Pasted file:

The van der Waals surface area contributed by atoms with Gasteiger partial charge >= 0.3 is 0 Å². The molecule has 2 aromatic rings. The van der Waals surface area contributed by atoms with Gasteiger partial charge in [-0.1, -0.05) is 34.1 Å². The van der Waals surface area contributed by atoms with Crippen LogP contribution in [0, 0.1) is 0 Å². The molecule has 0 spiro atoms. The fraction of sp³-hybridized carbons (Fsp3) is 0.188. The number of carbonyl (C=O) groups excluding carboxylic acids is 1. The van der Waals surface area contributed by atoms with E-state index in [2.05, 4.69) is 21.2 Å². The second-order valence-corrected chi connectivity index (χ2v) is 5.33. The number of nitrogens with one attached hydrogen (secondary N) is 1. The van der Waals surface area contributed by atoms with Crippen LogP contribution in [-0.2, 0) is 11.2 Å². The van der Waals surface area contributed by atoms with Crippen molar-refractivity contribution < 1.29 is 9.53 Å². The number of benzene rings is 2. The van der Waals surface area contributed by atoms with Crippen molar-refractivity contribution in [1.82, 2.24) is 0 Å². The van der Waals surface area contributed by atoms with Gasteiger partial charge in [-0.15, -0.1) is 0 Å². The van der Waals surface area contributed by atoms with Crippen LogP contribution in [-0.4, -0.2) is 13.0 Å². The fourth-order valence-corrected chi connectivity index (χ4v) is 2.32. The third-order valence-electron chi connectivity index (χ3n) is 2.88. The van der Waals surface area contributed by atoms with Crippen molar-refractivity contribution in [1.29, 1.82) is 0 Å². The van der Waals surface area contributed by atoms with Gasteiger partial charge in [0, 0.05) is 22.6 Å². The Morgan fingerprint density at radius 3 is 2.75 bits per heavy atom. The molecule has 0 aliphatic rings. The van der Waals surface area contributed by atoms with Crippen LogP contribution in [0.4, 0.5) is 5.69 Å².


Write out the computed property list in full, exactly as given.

The van der Waals surface area contributed by atoms with Gasteiger partial charge >= 0.3 is 0 Å². The molecule has 2 aromatic rings. The van der Waals surface area contributed by atoms with Gasteiger partial charge in [-0.1, -0.05) is 34.1 Å². The van der Waals surface area contributed by atoms with Crippen LogP contribution in [0, 0.1) is 0 Å². The molecule has 0 spiro atoms. The fraction of sp³-hybridized carbons (Fsp3) is 0.188. The number of carbonyl (C=O) groups excluding carboxylic acids is 1. The van der Waals surface area contributed by atoms with E-state index in [2.05, 4.69) is 21.2 Å². The second-order valence-corrected chi connectivity index (χ2v) is 5.33. The number of nitrogens with one attached hydrogen (secondary N) is 1. The van der Waals surface area contributed by atoms with Crippen LogP contribution in [-0.2, 0) is 11.2 Å². The van der Waals surface area contributed by atoms with Crippen molar-refractivity contribution < 1.29 is 9.53 Å². The number of benzene rings is 2. The van der Waals surface area contributed by atoms with Crippen molar-refractivity contribution in [1.82, 2.24) is 0 Å². The van der Waals surface area contributed by atoms with Gasteiger partial charge in [-0.15, -0.1) is 0 Å². The van der Waals surface area contributed by atoms with Crippen LogP contribution in [-0.4, -0.2) is 13.0 Å². The fourth-order valence-corrected chi connectivity index (χ4v) is 2.32. The third-order valence-electron chi connectivity index (χ3n) is 2.88. The van der Waals surface area contributed by atoms with Crippen molar-refractivity contribution in [1.29, 1.82) is 0 Å². The van der Waals surface area contributed by atoms with Gasteiger partial charge in [0, 0.05) is 22.6 Å². The Morgan fingerprint density at radius 3 is 2.75 bits per heavy atom. The molecule has 0 aliphatic rings. The van der Waals surface area contributed by atoms with Crippen LogP contribution in [0.4, 0.5) is 5.69 Å².